Tama Ambulance service is looking to part-time help for weekends
Perhaps fittingly to call attention to the just past EMS Week (May 17-23) Tama Ambulance Service paramedic Don Weitzell was before the city council Monday night, May 18, seeking more help to back up the volunteers. He was seeking to hire a part of part-time persons to run from 6 p.m. on Friday nights to 6 p.m. on Sundays.
While the council was in general agreement with the plan, they directed to Weitzell to develop a more detailed job description.
“e will be looking for other things the people can do while being here such as possible lawn care, cleaning, and water readings to name a few,” Weitzell told The News-Chronicle. “So right now, we are in the information gathering and job description phase.”
The annual salute to EMS personnel can be found on Pages 7-9 of today’s issue.
Council members and Mayor Doug Ray met in the Tama Civic Center Auditorium to assure social distancing as recommended as the result of the COVID-19 pandemic.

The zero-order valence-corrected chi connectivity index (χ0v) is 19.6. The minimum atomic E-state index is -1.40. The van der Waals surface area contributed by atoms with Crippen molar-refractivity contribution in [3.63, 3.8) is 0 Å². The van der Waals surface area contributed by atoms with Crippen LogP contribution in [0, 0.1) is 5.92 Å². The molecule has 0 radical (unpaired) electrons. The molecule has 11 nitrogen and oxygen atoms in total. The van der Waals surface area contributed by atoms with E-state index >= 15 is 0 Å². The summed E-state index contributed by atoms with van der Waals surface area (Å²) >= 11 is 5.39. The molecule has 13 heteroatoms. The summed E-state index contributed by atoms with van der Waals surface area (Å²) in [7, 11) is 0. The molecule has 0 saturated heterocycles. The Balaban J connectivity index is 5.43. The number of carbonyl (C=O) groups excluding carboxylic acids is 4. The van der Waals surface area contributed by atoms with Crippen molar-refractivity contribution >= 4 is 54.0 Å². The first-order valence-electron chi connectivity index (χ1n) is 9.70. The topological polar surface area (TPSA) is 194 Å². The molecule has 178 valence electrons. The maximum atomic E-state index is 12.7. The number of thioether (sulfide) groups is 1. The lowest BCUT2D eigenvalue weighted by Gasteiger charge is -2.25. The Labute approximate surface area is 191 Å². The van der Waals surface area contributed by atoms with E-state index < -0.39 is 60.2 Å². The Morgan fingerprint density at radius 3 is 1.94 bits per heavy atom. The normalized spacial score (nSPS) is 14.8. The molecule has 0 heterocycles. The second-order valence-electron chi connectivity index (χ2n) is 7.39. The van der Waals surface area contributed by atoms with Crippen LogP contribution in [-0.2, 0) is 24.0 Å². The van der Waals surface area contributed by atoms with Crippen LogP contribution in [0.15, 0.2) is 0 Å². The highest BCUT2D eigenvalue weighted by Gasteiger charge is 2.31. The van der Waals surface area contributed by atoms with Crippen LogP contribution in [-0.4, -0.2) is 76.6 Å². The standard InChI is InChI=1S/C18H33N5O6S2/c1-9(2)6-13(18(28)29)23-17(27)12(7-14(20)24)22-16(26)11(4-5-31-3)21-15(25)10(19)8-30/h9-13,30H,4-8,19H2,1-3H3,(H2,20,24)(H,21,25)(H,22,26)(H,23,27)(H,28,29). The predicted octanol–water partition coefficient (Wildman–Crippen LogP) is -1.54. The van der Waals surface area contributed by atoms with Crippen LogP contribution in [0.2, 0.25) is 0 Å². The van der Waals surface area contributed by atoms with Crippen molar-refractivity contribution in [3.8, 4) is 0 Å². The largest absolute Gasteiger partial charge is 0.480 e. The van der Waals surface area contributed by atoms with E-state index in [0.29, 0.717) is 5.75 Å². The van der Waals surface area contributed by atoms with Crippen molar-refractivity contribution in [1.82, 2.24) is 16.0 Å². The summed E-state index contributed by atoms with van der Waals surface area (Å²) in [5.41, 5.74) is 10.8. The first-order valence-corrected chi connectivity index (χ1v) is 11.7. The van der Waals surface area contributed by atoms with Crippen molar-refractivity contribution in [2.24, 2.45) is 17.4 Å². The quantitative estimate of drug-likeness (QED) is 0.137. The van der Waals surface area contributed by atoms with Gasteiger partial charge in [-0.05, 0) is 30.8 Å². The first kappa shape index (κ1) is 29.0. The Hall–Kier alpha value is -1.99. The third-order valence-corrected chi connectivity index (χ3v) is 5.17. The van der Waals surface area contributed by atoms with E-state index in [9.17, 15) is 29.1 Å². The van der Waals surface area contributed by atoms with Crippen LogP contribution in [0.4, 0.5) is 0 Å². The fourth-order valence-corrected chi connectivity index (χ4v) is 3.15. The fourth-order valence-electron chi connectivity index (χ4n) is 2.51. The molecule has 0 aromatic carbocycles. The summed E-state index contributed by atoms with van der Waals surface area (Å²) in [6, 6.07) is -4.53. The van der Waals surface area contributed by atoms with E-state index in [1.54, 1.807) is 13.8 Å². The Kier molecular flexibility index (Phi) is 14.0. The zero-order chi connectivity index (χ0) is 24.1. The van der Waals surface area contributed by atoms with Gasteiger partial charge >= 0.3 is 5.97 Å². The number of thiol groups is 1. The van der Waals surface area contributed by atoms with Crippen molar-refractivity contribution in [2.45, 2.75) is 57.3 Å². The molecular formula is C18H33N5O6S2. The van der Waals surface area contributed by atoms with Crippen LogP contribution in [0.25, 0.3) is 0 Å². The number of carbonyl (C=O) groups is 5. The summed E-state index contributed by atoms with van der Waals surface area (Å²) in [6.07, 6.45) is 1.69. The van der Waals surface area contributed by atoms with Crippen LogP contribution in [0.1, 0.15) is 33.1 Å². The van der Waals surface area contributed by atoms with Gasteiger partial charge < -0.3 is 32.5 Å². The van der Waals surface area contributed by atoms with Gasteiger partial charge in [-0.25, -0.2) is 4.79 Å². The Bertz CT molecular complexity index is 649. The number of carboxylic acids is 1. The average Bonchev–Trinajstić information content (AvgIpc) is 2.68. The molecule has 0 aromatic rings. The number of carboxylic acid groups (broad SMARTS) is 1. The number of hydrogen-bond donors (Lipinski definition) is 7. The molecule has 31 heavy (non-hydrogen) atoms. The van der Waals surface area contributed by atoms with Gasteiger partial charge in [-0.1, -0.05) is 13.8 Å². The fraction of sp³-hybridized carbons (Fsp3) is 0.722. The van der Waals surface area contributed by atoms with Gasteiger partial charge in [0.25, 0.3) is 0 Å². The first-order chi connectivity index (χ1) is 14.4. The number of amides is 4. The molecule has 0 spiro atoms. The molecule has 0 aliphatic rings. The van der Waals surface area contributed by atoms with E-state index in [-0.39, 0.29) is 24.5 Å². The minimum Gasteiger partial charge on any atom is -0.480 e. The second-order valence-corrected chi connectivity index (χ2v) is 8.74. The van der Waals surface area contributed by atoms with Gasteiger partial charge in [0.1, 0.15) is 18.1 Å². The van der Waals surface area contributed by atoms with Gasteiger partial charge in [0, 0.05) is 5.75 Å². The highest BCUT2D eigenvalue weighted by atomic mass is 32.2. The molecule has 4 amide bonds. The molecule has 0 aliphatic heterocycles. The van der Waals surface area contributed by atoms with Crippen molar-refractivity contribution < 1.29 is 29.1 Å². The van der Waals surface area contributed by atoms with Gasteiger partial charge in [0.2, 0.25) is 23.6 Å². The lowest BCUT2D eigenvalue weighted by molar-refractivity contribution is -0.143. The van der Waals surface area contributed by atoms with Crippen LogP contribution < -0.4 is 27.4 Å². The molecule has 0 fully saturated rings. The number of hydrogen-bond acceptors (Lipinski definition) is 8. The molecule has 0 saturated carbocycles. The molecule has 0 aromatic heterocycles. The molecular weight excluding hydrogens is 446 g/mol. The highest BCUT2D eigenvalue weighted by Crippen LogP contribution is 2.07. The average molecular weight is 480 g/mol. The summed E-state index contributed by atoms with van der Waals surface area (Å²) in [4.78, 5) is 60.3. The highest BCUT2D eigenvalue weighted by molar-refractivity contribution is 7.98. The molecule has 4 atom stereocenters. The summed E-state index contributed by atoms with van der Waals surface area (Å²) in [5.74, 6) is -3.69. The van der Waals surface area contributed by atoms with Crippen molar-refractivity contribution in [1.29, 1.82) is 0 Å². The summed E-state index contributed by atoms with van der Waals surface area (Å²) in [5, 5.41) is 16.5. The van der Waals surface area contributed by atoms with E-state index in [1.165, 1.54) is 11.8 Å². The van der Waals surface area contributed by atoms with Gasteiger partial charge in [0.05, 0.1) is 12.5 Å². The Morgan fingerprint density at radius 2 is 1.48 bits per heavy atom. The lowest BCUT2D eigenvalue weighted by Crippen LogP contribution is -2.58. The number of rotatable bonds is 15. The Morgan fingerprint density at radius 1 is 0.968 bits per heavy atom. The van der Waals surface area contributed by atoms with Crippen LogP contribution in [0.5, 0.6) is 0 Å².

The meeting was available electronically to the public on the internet in a ZOOM session.
A payment totaling$53,498 to Snyder and Associates, the city’s engineers, for study work on the south-side levee system was approved on a 5-0 council vote. The payment source is the city’s reserve fund.
The survey work is required to determine if the levee needs to be raised two inches to meet FEMA standards for a 100-year flood, with a previous study showing it does not.
Cost of the project is set at $500,000, if required.
The levee protects the southern part of Tama from the Iowa River and contributors. It has been beneficial since being built following the floods of 1993.
In other business Monday night the council:
•approved payment totaling $9,940 to the Tama County Highway Department for work on the Deer Creek bridge. The funding was also from the city reserve fund.
•set a public hearing for June 1 on a $181,300 budget amendment to include increased police salaries, a Ranger all-terrain vehicle and door repairs for the fire department and the flood levee study.